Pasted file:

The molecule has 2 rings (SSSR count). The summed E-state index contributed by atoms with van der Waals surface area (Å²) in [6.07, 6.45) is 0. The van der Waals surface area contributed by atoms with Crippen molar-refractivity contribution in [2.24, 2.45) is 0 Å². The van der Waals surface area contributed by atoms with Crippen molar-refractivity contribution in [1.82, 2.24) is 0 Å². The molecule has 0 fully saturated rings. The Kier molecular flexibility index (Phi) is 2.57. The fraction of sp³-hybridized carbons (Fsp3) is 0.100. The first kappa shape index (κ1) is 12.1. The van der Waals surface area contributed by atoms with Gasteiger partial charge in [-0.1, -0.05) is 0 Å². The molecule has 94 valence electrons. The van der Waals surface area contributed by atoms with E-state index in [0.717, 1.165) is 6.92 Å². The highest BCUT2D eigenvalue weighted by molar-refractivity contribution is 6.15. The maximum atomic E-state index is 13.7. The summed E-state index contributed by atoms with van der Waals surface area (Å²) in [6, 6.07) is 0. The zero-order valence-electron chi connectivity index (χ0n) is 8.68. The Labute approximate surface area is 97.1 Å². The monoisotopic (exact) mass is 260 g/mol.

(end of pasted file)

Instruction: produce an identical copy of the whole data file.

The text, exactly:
The molecule has 2 rings (SSSR count). The summed E-state index contributed by atoms with van der Waals surface area (Å²) in [6.07, 6.45) is 0. The van der Waals surface area contributed by atoms with Crippen molar-refractivity contribution in [2.24, 2.45) is 0 Å². The van der Waals surface area contributed by atoms with Crippen molar-refractivity contribution in [1.82, 2.24) is 0 Å². The molecule has 0 fully saturated rings. The Kier molecular flexibility index (Phi) is 2.57. The fraction of sp³-hybridized carbons (Fsp3) is 0.100. The first kappa shape index (κ1) is 12.1. The van der Waals surface area contributed by atoms with Gasteiger partial charge in [-0.1, -0.05) is 0 Å². The molecule has 94 valence electrons. The van der Waals surface area contributed by atoms with E-state index in [0.717, 1.165) is 6.92 Å². The highest BCUT2D eigenvalue weighted by molar-refractivity contribution is 6.15. The maximum atomic E-state index is 13.7. The summed E-state index contributed by atoms with van der Waals surface area (Å²) in [6, 6.07) is 0. The zero-order valence-electron chi connectivity index (χ0n) is 8.68. The Labute approximate surface area is 97.1 Å². The monoisotopic (exact) mass is 260 g/mol.